One online volunteer is Cindi Blair, a former elementary teacher in the San Bernardino City Unified School District who helps train the district’s test coordinators and examiners. Eight years ago, she participated in a panel that re-established cut scores for California’s standardized test, which measures proficiency levels of English learners. Two of Blair’s colleagues have also registered for the online panel.
Establishing common proficiency levels across states will be especially helpful when students transfer to her district from another state, Blair said. Comparing student achievement from other states has been an imperfect process, she said, especially at the high school level. Information on how students performed on the Smarter Balanced assessments will be helpful in getting students on the “same page academically,” she said.
For a description by the Smarter Balanced Assessment Consortium of the process by which educators will set different levels of proficiency or “achievement levels,” go here.
For a description of how the online panels will contribute to setting proficiency levels between Oct. 6 and 17, go here.
The common proficiency levels have raised concerns about whether California would give up some of its autonomy by setting performance levels in tandem with 16 other states. “California had a great deal of autonomy on setting our achievement levels, and some of that power and autonomy is being ceded to the national consortium,” said Patricia Rucker, a member of the State Board of Education at its most recent meeting in Sacramento. Rucker was assured that the state would have an observer at the Dallas meetings – and that the state board would get a full report after the meetings concluded.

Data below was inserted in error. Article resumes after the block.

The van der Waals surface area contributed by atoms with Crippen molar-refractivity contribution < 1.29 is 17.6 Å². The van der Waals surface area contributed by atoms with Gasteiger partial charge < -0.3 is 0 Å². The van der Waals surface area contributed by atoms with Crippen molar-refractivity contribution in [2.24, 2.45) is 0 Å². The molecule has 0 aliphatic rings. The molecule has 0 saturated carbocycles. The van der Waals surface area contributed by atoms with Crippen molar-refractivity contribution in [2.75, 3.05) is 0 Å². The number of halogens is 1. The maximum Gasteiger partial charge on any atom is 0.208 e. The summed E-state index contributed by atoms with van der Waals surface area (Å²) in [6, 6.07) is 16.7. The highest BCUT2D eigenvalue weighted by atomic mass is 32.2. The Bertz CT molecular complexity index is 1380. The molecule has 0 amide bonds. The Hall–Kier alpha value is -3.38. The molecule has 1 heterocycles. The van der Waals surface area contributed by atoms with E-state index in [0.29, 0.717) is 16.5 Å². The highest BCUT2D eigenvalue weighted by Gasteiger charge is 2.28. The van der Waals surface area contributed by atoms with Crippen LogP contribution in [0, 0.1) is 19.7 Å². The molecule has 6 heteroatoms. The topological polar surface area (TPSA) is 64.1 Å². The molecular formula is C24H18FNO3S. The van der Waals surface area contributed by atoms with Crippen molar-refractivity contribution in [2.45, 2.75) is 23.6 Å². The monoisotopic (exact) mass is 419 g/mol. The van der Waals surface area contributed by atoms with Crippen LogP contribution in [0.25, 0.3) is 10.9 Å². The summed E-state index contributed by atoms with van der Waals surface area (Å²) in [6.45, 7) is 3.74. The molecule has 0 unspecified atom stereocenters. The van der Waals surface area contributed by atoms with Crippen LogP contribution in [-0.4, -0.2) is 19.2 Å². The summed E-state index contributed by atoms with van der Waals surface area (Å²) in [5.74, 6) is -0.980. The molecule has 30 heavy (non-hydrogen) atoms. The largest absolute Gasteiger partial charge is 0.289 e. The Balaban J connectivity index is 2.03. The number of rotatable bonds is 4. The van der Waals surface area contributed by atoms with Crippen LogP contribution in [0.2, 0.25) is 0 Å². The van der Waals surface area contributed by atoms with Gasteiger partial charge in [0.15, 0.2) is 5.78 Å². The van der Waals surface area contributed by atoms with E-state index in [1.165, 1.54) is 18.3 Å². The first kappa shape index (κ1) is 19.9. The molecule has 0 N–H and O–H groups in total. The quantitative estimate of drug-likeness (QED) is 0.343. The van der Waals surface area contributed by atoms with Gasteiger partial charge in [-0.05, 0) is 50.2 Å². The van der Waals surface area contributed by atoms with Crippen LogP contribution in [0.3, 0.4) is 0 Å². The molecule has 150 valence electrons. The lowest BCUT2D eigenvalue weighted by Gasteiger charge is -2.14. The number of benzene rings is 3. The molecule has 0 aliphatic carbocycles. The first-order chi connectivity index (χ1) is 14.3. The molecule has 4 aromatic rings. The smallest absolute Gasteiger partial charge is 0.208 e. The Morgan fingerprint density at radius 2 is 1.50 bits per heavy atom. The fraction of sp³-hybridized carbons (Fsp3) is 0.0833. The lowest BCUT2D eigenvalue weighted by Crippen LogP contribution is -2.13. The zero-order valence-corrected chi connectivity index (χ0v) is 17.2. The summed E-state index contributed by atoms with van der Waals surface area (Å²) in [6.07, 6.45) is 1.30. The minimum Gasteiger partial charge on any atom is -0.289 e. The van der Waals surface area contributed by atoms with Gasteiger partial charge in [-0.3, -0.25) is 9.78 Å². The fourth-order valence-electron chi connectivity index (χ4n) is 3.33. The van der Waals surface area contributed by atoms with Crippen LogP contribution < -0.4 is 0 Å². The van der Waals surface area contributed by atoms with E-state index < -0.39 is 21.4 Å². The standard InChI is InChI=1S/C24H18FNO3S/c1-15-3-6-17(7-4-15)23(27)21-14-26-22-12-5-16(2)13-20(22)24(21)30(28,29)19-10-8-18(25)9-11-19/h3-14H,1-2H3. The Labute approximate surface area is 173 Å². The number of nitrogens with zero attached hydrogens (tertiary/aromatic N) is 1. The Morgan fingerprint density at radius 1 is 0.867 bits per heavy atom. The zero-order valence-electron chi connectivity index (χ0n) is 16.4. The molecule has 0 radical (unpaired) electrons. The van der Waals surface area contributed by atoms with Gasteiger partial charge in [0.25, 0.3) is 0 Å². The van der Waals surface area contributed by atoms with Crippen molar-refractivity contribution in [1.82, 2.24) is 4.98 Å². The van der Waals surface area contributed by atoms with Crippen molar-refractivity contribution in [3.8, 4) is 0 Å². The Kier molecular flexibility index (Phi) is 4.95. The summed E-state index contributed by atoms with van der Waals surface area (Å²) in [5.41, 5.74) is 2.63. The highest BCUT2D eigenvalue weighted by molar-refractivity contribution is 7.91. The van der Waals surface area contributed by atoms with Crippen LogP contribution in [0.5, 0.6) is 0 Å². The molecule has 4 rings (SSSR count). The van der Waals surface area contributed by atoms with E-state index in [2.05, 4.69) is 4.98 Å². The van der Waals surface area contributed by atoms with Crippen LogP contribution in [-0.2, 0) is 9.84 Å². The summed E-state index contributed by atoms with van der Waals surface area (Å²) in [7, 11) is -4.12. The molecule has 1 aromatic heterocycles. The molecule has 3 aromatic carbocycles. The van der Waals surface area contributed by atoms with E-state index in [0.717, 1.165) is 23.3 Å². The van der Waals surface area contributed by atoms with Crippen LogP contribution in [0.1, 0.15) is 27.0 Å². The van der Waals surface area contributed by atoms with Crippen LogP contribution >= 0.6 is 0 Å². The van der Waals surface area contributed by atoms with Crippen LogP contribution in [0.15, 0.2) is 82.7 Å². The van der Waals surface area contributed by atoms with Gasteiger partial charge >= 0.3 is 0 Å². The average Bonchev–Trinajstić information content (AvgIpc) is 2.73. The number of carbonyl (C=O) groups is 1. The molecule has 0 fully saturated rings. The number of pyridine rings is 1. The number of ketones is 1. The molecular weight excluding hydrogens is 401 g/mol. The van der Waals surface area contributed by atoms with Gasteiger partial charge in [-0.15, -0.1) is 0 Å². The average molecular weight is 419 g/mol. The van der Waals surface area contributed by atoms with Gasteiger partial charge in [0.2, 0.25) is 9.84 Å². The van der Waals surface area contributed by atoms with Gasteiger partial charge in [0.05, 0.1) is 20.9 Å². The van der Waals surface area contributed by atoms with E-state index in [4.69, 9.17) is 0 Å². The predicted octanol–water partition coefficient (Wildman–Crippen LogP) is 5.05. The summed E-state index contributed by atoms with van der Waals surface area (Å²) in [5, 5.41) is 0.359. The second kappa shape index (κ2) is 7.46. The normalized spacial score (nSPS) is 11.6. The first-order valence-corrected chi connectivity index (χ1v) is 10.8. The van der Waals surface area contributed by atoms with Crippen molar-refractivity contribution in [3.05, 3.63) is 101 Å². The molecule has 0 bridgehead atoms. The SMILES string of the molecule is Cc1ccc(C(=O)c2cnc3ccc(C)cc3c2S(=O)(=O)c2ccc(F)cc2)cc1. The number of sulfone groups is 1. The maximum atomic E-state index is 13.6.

Others think these concerns are unwarranted. “That is a trade-off in an assessment consortium,” said Morgan Polikoff, a professor at the USC Rossier School of Education. “You have to believe that the benefits of setting common cut scores far outweigh the costs in terms of lost autonomy, which on this particular issue seems especially minor.”
The Smarter Balanced’s King said setting cut scores at a high level would be a departure from the current achievement levels of many states. However, she said the process will be more familiar for California since the state’s past assessment system established high cut scores, which in turn resulted in raising standards and expectations for students, and contributed to more students becoming prepared for college-level work.
Chief state school officers whose states will administer the Smarter Balanced tests will meet Nov. 6 to endorse the proficiency level recommendations coming from the Dallas meetings. The recommendations must be approved by the state board of education in each member state. In California, the proficiency levels will be considered during the State Board of Education’s Nov. 13-14 meeting in Sacramento.
A question raised by the entire process is whether setting the same proficiency levels across states will make a difference in improving student outcomes, so that students leave school ready for college and careers – the ultimate goal of the Common Core standards.
Former U.S. Under Secretary of Education Marshall Smith said it will be crucial for schools “to have the resources and support to implement the Common Core” along with the Next Generation Science Standards, a similar effort to establish national standards for science education in K-12 schools. “If we can get decent responses from teacher training institutions, if we understand it will take six, seven or eight years” to fully implement the new standards, “and keep working on it, it will be terrifically important,” Smith said.
Karla Scoon Reid contributed reporting for this story.